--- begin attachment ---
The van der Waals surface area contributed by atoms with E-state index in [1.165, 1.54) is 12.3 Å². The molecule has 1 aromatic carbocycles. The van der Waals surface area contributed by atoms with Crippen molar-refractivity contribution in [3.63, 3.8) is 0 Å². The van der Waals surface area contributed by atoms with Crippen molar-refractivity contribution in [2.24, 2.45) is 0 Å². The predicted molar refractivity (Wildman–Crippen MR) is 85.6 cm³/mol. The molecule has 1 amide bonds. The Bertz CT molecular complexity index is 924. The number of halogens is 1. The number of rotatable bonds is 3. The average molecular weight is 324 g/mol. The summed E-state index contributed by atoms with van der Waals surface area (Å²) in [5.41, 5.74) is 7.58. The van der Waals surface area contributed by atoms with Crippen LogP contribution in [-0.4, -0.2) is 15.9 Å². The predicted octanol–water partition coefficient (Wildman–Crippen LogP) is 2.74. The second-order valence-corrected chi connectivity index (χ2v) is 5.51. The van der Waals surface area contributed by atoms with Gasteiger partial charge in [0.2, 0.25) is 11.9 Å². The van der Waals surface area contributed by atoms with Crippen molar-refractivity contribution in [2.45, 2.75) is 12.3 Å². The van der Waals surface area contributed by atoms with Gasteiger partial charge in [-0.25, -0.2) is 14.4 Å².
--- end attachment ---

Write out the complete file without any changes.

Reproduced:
The van der Waals surface area contributed by atoms with E-state index in [1.165, 1.54) is 12.3 Å². The molecule has 1 aromatic carbocycles. The van der Waals surface area contributed by atoms with Crippen molar-refractivity contribution in [3.63, 3.8) is 0 Å². The van der Waals surface area contributed by atoms with Crippen molar-refractivity contribution in [2.24, 2.45) is 0 Å². The predicted molar refractivity (Wildman–Crippen MR) is 85.6 cm³/mol. The molecule has 1 amide bonds. The Bertz CT molecular complexity index is 924. The number of halogens is 1. The number of rotatable bonds is 3. The average molecular weight is 324 g/mol. The summed E-state index contributed by atoms with van der Waals surface area (Å²) in [5.41, 5.74) is 7.58. The van der Waals surface area contributed by atoms with Crippen LogP contribution in [-0.4, -0.2) is 15.9 Å². The predicted octanol–water partition coefficient (Wildman–Crippen LogP) is 2.74. The second-order valence-corrected chi connectivity index (χ2v) is 5.51. The van der Waals surface area contributed by atoms with Gasteiger partial charge in [0.2, 0.25) is 11.9 Å². The van der Waals surface area contributed by atoms with Crippen molar-refractivity contribution in [2.45, 2.75) is 12.3 Å². The van der Waals surface area contributed by atoms with Gasteiger partial charge in [-0.25, -0.2) is 14.4 Å².